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Here’s a must-read for you: Paul Theroux’ op-ed in The New York Times today on the hypocrisy of members of the American corporate class who have made towering fortunes by offshoring U.S. jobs to developing countries, and then have contributed to and even fostered charitable efforts that seek to alleviate the poverty their business models have produced.

The highlights (lowlights?) are too numerous to list. And besides, the entire article really does deserve your attention. But given the burst of interest in recent years occasioned by all the fiftieth anniversaries of milestones of the civil rights movement, this paragraph on the impact of offshoring on some of that period’s most revered stretches of hallowed ground in Alabama is just jaw-dropping:

Selma may have been a political success and a great symbol, but it is an economic failure; Greensboro has some effective well-wishers, but it does not look very different from the town that James Agee wrote about and Walker Evans photographed in ‘Let Us Now Praise Famous Men,’ which was published in 1941; Monroeville earns some revenue from the ‘Mockingbird’ literary pilgrims, but it lost more than 2,000 jobs when Vanity Fair Brands downsized its operations there. The catfish industry is faltering all over the state, thanks in part to fish imported from special-relationship Asia.”

In all, Theroux’ article is so devastatingly on target that I can only offer one observation to help round out, and one to help sharpen the author’s long overdue attack on the “strategy of getting rich on cheap labor in foreign countries while offering a sop to America’s poor ” through ostensibly good works – and implicitly on the pass this gimmick gets from our social, cultural, and political tastemakers. (That is, when they’re not explicitly praising and endorsing these crocodile tears displays).

First, Theroux’ inclusion of the role played in this snow job by the Clinton Foundation and its galaxy of one percenter business and entertainment industry supporters deserves much more attention, for two reasons. After all, the Clintons epitomize the politicians that the offshoring interests needed to buy with campaign contributions in order to push their agenda through Congress in the form of the string of job- and wage-killing trade deals that began with the North American Free Trade Agreement in 1993. Just as important – along with President Obama – they epitomize the Democrats and liberals who became champions of offshoring-friendly trade strategies even though they clashed violently with their avowed determination to fight poverty and expand opportunity and create more “inclusive growth.”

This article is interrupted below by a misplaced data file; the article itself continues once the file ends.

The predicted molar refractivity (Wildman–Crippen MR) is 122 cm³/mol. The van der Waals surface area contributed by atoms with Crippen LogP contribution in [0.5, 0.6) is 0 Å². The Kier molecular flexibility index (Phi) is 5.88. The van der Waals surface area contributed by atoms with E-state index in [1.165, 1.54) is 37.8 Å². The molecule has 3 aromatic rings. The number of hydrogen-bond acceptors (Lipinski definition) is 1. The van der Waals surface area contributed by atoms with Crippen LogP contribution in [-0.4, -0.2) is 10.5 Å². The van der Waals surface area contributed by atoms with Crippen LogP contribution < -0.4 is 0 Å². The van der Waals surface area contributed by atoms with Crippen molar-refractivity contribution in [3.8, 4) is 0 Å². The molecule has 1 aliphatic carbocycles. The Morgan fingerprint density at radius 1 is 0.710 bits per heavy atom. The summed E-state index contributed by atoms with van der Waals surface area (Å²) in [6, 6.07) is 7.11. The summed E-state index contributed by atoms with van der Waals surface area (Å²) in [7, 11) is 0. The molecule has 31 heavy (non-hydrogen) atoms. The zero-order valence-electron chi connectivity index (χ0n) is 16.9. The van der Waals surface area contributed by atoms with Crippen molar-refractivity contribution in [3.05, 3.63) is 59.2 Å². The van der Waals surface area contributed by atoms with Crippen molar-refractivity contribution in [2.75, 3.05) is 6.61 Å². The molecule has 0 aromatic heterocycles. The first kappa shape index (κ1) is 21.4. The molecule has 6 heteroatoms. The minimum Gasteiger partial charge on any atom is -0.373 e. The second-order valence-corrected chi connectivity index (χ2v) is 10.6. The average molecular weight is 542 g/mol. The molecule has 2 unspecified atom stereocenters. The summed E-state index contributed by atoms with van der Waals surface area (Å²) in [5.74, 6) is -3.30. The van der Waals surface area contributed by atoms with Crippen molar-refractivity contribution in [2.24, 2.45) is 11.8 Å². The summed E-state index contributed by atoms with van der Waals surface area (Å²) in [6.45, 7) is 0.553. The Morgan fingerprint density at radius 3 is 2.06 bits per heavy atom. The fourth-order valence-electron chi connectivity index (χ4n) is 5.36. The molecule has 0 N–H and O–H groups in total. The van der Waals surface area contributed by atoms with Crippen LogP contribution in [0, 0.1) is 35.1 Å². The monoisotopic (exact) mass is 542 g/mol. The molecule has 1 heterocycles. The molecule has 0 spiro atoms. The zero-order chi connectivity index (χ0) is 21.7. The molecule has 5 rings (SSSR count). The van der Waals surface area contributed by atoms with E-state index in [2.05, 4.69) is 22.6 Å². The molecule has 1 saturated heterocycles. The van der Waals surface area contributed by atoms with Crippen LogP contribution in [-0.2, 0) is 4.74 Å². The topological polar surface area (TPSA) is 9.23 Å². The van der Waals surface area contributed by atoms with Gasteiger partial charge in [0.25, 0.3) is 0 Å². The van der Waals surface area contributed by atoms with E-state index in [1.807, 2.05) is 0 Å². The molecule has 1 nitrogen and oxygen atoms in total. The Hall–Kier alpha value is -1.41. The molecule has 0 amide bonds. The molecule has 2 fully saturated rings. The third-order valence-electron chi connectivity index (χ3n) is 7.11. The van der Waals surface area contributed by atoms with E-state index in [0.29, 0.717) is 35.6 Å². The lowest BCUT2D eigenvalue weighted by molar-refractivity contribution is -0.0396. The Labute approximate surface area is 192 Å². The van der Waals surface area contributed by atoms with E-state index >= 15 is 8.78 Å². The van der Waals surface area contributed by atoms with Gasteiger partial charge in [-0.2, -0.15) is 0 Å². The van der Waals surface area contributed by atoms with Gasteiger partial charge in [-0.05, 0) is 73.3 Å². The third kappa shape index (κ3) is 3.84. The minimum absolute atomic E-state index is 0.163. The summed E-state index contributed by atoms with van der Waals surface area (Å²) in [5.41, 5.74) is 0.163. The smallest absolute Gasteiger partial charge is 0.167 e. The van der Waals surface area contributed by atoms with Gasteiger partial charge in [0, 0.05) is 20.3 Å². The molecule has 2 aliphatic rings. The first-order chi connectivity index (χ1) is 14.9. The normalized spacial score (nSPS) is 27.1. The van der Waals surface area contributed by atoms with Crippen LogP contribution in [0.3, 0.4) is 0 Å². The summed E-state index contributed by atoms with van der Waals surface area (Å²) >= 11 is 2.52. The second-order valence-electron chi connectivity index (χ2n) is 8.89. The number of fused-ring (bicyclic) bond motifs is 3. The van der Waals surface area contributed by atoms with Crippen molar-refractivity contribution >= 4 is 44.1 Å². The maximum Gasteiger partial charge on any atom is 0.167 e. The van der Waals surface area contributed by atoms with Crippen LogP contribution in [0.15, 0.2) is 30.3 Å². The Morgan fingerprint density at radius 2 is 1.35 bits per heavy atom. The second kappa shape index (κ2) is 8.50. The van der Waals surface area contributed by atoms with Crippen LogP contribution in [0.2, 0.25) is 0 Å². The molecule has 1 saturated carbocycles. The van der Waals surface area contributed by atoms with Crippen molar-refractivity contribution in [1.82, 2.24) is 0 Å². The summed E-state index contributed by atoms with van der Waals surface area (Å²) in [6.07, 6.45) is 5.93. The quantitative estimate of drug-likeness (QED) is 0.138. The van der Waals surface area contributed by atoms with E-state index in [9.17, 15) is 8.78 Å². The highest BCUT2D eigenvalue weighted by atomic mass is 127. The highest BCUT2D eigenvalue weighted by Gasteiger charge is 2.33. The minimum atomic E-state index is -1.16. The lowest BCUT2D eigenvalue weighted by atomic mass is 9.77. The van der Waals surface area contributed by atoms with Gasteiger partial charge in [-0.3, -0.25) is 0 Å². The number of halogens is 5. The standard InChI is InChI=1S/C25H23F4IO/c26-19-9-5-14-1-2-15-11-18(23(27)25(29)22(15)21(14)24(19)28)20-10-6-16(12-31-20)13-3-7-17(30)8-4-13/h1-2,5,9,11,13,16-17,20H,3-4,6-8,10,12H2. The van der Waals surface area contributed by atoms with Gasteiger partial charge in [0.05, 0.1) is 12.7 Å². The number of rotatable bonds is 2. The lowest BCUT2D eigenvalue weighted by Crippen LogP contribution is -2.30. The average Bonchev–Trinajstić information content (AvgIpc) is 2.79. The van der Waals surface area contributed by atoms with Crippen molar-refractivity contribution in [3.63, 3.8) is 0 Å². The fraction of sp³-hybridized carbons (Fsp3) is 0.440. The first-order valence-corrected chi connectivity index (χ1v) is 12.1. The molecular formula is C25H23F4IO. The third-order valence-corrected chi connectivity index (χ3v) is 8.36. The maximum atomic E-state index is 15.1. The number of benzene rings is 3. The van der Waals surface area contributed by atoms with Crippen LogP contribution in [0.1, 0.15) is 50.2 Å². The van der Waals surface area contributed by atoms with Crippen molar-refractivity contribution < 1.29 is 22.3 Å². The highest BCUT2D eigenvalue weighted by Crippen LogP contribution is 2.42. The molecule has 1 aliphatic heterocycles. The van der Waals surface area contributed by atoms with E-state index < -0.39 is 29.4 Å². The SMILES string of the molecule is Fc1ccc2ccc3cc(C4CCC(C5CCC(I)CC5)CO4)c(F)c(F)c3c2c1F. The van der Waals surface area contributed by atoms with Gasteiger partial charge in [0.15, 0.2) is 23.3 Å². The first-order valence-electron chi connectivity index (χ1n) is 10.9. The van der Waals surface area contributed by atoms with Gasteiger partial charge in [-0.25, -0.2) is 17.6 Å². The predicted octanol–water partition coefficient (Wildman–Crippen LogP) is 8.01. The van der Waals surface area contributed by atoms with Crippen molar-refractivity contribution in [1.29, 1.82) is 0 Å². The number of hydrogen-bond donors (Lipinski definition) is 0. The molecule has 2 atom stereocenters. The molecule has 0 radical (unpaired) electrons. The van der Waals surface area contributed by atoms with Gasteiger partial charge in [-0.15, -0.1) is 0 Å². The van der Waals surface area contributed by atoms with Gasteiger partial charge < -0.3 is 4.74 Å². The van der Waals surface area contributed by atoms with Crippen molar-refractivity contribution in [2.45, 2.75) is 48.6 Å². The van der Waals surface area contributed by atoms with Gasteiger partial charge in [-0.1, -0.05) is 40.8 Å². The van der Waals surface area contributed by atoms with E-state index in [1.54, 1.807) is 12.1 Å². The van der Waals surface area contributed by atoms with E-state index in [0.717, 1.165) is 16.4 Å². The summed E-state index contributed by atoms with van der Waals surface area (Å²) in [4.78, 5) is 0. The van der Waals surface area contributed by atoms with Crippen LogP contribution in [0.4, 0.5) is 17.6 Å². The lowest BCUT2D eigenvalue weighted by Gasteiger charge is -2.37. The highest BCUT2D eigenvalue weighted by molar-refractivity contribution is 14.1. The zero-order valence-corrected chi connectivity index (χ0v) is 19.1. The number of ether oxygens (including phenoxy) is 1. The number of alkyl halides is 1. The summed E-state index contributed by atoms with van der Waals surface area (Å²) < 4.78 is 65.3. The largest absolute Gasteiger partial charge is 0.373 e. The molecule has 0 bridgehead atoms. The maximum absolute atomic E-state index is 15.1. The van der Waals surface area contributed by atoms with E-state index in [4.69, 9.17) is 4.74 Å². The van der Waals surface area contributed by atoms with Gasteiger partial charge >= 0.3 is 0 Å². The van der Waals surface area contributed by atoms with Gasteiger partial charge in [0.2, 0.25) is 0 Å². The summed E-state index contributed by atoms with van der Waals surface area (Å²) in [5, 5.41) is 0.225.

In this vein, their efforts to square this circle wound up fueling a broader approach to politics that New York Times labor reporter Noam Scheiber has insightfully called “boardroom liberalism.” Click here for a post where I discuss this phenomenon and describe it as “an especially insipid version of the ‘trickle down’ theories championed by most of [these liberals’] conservative rivals.”

Moreover, much of the fight for control of the Democratic party playing out in this year’s presidential campaign entails a fight between the boardroom liberals – represented not only by Hillary Clinton, but potentially by Vice President Joe Biden – and Vermont Senator Bernie Sanders. His supporters, of course, and those of fellow Senator Elizabeth Warren of Massachusetts, favor reform programs that, if not more realistic substantively than those supported by the boardroom liberals, flow from views of economic power and human psychology that seem far more accurate.

I also hope that Theroux recognizes that to some extent his piece conflates two related but distinct problems: the boardroom liberals’ offshoring hypocrisy on the one hand, and what has been called their “Afghanistan-ism” on the other. What I mean by that latter term is the tendency of many of society’s avowed do-gooders (and I’m not using that term as such as a pejorative) to focus on dramatic, high-profile, exotic, and geographically distant problems and injustices that (perhaps not so coincidentally) they can’t do much about rather than on equally serious but more mundane woes right under their noses that they can plausibly hope to address meaningfully.

The author does a terrific job of upbraiding the boardroom liberals not only for their responsibility for domestic poverty but for their neglect of this situation in favor of funding all manner of charitable endeavors focused overseas. My reference above to the chances of solving or at least significantly easing domestic versus foreign problems indicates that boardroom liberalism and Afghanistan-ism are certainly closely related – by suggesting that major reform at home is the last outcome boardroom liberals want. But they’re not identical.

In any event, please read Theroux article. It speaks volumes about why the current two-party system today represents an obstacle to the kinds of change America so urgently needs, rather than a potential change agent.

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